Figure 3.1 The Fifteenth Millionth Model T (the last one) with Henry and Edsel Ford, 1927. Henry Ford was forced to shut down production because the Model T’s market share had slumped. The experience served as a painful lesson that the low price of the Model T did not sustain the brand’s sales.
Figure 7.2 Market Share and Median Prices for General Motors’ Five Brands, 1954 Notes: The pyramid represents the market share for new cars held by the five GM brands in 1954, beginning with Chevrolet and moving up to the top brand, Cadillac. GM’s total market share was 50.7 percent, and the five brands each claimed the following shares: Chevrolet, 25.6 percent; Pontiac, 6.5 percent; Oldsmobile, 7.4 percent; Buick, 9.3 percent; and Cadillac 2.0 percent. The pyramid is stylized since the market shares do not represent an exact pyramid. My pyramid is based on a revised model of a price pyramid created by James M. Rubenstein in Making and Selling Cars: Innovation and Change in the U.S. Automotive Industry (Baltimore: Johns Hopkins University Press, 2001), 206.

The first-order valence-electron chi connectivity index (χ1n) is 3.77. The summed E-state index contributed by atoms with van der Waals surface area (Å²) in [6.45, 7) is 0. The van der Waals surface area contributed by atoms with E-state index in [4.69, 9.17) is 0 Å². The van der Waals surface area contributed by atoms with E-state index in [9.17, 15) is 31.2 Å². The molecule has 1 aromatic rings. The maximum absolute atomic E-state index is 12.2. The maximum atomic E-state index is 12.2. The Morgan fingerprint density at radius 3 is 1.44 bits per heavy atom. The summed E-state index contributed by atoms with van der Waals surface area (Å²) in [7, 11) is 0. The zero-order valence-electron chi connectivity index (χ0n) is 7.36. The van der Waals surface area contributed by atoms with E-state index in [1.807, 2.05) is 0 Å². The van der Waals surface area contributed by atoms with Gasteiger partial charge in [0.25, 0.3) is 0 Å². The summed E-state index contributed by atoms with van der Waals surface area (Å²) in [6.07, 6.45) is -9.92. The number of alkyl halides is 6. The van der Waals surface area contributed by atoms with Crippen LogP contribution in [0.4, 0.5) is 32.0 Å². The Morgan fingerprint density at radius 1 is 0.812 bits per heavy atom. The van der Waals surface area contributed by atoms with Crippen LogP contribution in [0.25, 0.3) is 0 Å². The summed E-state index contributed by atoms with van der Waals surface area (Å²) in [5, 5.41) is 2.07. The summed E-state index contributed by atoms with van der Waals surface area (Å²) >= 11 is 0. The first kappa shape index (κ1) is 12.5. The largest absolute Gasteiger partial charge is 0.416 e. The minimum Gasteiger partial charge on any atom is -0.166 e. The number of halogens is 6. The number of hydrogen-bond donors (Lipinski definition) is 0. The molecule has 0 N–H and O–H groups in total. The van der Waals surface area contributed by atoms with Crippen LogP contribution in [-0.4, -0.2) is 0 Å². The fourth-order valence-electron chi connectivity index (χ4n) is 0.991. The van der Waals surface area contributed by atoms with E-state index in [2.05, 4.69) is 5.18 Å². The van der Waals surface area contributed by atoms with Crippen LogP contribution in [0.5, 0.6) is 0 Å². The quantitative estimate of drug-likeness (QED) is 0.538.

Figure 1.1 A Curved-Dash Oldsmobile, 1902. Manufacturers conducted many stunts during the early 1900s. The events served different purposes which ranged from displaying vehicles’ novelty to convincing potential car buyers of the machines’ sound operation.
Figure 7.3 Distribution of Car Sales by Income Groups, 1954. Notes: New cars were concentrated among the richest thirty-eight percent of the population; families in the top and middle income groups accounted for most used car sales; and families in the bottom twenty percent of the population bought few cars. My pyramid is based on a revised model of a price pyramid created by James M. Rubenstein in Making and Selling Cars: Innovation and Change in the U.S. Automotive Industry (Baltimore: Johns Hopkins University Press, 2001), 206.